Cast｜John Alexander Mora, Iván Piñacué
Production Company｜Planeador Films
Muete travels to the city to visit his cousin Karina, a transgender woman that does sex work. Muete tries to convince her to return to their town because her mother is very ill. The only condition: Karina has to dress as a boy, as her mother would never accept her child’s new identity.
A graduate of the National University of Colombia Film School with a master degree in scriptwriting. Teacher of filmmaking at El Externado University in Colombia. Founder and director of Planeador Films, producing several award-winning short films since 2010.
“El Pantera” (Feature- documentary) in post-production
“Karina’s suit” (Short) 2021
“Fugitives” (Short) 2018
“Muñeca” (Short) 2012
“I’m scared” (Short) 2012
“Minuto 200” (Short). 2011
Karina’s suit arose from a meeting between John Mora, co-writer and actor, and the woman who inspired this story. During the brief time that their friendship lasted, she, a person originally from the province and discriminated by her social context, found a space of freedom to reveal some of her experiences without being judged. As casual as their meeting was, so was their farewell; Karina returned to her village, and some time after, John lost all contact with her.
With the idea of turning one of Karina’s stories into a short fiction film, a dilemma also arose: could a character, in this case, a transgender character, be performed by an actor/actress who is not transgender? Multiple discussions have taken place around this, and voices are raised that firmly believe that the role of a trans, man or woman, cannot be performed by cisgender people; that a man performing a trans woman, would only reinforce the narrative that the woman is actually a man. It’s a valid argument, especially thinking about the struggle of trans people to be recognized as their own in their bodies.
But for me, the most valid argument has to do with the issue of representation, or rather, with fiction, since I believe that it should not have restrictions. Representation in fiction should be judged not as an approach to a reality, but as representation itself, in aesthetic, artistic, etc. terms. It is about to defend the possibility of people who have acting as a profession, regardless of their gender identity or sexual orientation, to perform the role they want in fiction. Whether they do it badly or well within the represented universe, that is another discussion.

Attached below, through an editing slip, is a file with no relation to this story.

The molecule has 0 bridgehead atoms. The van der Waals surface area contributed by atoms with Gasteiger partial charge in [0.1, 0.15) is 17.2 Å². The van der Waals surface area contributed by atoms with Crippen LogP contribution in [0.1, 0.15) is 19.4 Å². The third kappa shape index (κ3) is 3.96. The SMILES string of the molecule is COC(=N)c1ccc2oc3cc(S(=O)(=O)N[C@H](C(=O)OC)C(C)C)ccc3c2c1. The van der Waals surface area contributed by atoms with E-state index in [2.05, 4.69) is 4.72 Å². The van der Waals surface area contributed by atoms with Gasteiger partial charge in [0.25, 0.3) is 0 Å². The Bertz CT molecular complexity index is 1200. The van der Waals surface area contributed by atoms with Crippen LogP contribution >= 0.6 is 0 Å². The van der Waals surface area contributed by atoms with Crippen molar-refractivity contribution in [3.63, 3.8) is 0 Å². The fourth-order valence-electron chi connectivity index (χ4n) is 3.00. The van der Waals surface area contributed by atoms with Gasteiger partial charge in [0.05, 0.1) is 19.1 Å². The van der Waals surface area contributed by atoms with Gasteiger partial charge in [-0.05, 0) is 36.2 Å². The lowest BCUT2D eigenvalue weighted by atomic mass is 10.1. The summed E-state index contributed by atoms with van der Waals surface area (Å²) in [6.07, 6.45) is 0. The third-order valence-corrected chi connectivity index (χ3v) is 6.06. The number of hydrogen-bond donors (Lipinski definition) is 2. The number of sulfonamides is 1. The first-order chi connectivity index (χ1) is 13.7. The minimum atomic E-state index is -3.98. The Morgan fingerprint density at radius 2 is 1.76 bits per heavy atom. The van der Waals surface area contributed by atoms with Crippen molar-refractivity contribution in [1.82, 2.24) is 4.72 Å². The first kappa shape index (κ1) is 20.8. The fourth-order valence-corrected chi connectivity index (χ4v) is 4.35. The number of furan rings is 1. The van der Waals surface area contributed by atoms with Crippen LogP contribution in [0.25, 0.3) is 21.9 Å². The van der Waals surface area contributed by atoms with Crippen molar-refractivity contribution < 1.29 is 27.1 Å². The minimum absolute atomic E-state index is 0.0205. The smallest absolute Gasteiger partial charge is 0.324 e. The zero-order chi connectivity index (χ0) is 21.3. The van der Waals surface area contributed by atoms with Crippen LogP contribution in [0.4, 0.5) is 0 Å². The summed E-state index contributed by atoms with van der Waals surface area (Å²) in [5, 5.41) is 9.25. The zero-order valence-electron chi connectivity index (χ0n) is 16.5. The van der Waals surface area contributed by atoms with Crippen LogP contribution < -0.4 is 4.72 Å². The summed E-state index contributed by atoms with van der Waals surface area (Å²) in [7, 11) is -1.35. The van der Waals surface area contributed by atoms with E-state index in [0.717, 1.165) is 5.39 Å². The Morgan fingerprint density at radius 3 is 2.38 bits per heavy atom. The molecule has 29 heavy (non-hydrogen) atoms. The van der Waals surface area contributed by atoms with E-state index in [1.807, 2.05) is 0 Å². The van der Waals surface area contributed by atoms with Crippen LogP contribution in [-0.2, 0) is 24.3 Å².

From the beginning, John applied for the leading role because of the closeness he had had with Karina, also because he was the initial writer of the script, and obviously because of his profession. His preparation consisted not only in getting to know Karina’s world, but also in seeking advice from other trans women from the same community; women who never felt disrespected and who, on the contrary, showed their support; one of them, Valeria García, even agreed to appear in the film.
Karina’s character goes beyond her appearance, she is someone with ambiguities and contradictions, with a strength that lies more in her inner self than in her violent and unstable surface. She sometimes doubts, but proves herself as her weaknesses appear. Her conscious objective, fighting and surviving, is mixed with the unconscious one of returning, and that return also has to do with talking to her mother again, whom she loves and hates, reconciling with her, making her understand that she is Karina, and that she is still her daughter. Karina’s suit is a story apparently about a return with a tone of defeat, but it is only Karina’s change and the preparation to make clear, once and for all, who she is.